International soccer’s governing body Fifa and associated organisations are to receive $201m (€171m) seized by the United States’ justice department during a financial crime investigation into the way the sport was run.

To date, more than 50 individual and corporate defendants from 20-plus countries have been charged with various offences, mainly connected with the offer and receipt of bribes and kickbacks paid by sports marketing companies to football officials. In exchange the companies received media and marketing rights to soccer tournaments and events.

The restitution payments will be made in stages, with the first $32.3m already approved for distribution. The money was seized from the defendants’ bank accounts.

“[This] announcement confirms that money stolen by corrupt soccer officials and sports marketing executives through fraud and greed will be returned to where it belongs and used to benefit the sport,” said Jacquelyn Kasulis, acting US attorney for the eastern district of New York.

Fifa says the money will go to its newly formed World Football Remission Fund for football-related projects with positive community impact across the globe.

Operated under the independent Fifa Foundation, the fund will have a particular focus on youth and community programmes, especially in Central and South America which suffered significantly from the criminal activities.

“All projects will be submitted to strict monitoring, auditing and compliance checks to guarantee full transparency and accountability,” said Fifa.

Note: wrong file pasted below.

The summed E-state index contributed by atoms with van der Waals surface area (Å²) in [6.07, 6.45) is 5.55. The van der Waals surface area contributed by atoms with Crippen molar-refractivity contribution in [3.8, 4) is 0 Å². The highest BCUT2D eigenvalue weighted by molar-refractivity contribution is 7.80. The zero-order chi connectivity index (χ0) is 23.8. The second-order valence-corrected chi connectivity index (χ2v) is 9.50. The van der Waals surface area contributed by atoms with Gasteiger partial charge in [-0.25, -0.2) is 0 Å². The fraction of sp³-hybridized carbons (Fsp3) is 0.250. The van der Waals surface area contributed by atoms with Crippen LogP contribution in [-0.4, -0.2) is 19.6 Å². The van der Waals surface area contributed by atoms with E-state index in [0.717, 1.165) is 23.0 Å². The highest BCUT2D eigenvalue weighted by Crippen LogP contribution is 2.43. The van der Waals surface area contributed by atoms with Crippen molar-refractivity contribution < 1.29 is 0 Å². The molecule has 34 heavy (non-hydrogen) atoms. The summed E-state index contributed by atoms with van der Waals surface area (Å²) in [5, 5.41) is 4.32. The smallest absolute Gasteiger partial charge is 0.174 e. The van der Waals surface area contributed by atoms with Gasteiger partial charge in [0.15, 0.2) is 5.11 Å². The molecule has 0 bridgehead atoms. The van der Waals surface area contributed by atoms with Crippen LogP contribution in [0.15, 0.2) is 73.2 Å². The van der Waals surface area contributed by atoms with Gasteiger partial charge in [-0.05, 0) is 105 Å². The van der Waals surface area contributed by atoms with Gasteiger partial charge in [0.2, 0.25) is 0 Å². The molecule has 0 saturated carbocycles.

FBI official Michael Driscoll commented: “Kickbacks and bribes have a way of spreading like a disease through corrupt groups … Not one official in this investigation seemed to care about the damage being done to a sport that millions around the world revere. The only silver lining is the money will now help underprivileged people who need it, not the wealthy executives who just wanted it to get richer.”

The long-running investigation first surfaced in 2015 when 14 Fifa officials and sports marketing executives were charged with racketeering, honest services wire fraud, money laundering offences and other offences. Two former Fifa officials have been convicted of racketeering conspiracy and related crimes; four corporate entities have pleaded guilty; and others, including banking institutions, have acknowledged their roles in criminal conduct through deferred prosecution or non-prosecution agreements.

The US government’s prosecutions and investigation continue.


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